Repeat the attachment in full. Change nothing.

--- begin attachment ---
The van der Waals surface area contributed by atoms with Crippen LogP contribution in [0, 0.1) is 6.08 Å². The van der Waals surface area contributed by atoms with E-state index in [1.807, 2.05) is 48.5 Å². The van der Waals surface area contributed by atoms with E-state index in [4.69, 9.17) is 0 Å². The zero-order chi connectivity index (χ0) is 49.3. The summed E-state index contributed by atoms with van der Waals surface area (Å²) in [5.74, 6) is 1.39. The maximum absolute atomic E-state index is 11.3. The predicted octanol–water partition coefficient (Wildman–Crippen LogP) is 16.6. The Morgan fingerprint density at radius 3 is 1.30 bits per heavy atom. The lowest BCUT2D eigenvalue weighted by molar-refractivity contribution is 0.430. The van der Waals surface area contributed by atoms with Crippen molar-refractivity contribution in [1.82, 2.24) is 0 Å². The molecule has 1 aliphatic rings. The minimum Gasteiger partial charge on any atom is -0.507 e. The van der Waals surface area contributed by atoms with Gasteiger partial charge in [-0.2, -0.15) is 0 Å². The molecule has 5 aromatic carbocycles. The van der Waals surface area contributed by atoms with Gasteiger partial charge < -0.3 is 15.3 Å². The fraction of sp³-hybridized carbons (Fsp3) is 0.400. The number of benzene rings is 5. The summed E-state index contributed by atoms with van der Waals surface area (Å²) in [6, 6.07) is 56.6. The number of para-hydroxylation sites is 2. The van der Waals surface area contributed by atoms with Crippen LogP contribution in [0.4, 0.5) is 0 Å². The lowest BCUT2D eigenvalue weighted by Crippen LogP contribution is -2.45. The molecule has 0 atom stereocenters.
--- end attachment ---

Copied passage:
The van der Waals surface area contributed by atoms with Crippen LogP contribution in [0, 0.1) is 6.08 Å². The van der Waals surface area contributed by atoms with E-state index in [1.807, 2.05) is 48.5 Å². The van der Waals surface area contributed by atoms with E-state index in [4.69, 9.17) is 0 Å². The zero-order chi connectivity index (χ0) is 49.3. The summed E-state index contributed by atoms with van der Waals surface area (Å²) in [5.74, 6) is 1.39. The maximum absolute atomic E-state index is 11.3. The predicted octanol–water partition coefficient (Wildman–Crippen LogP) is 16.6. The Morgan fingerprint density at radius 3 is 1.30 bits per heavy atom. The lowest BCUT2D eigenvalue weighted by molar-refractivity contribution is 0.430. The van der Waals surface area contributed by atoms with Crippen molar-refractivity contribution in [1.82, 2.24) is 0 Å². The molecule has 1 aliphatic rings. The minimum Gasteiger partial charge on any atom is -0.507 e. The van der Waals surface area contributed by atoms with Gasteiger partial charge in [-0.2, -0.15) is 0 Å². The molecule has 5 aromatic carbocycles. The van der Waals surface area contributed by atoms with Gasteiger partial charge < -0.3 is 15.3 Å². The fraction of sp³-hybridized carbons (Fsp3) is 0.400. The number of benzene rings is 5. The summed E-state index contributed by atoms with van der Waals surface area (Å²) in [6, 6.07) is 56.6. The number of para-hydroxylation sites is 2. The van der Waals surface area contributed by atoms with Crippen LogP contribution in [0.4, 0.5) is 0 Å². The lowest BCUT2D eigenvalue weighted by Crippen LogP contribution is -2.45. The molecule has 0 atom stereocenters.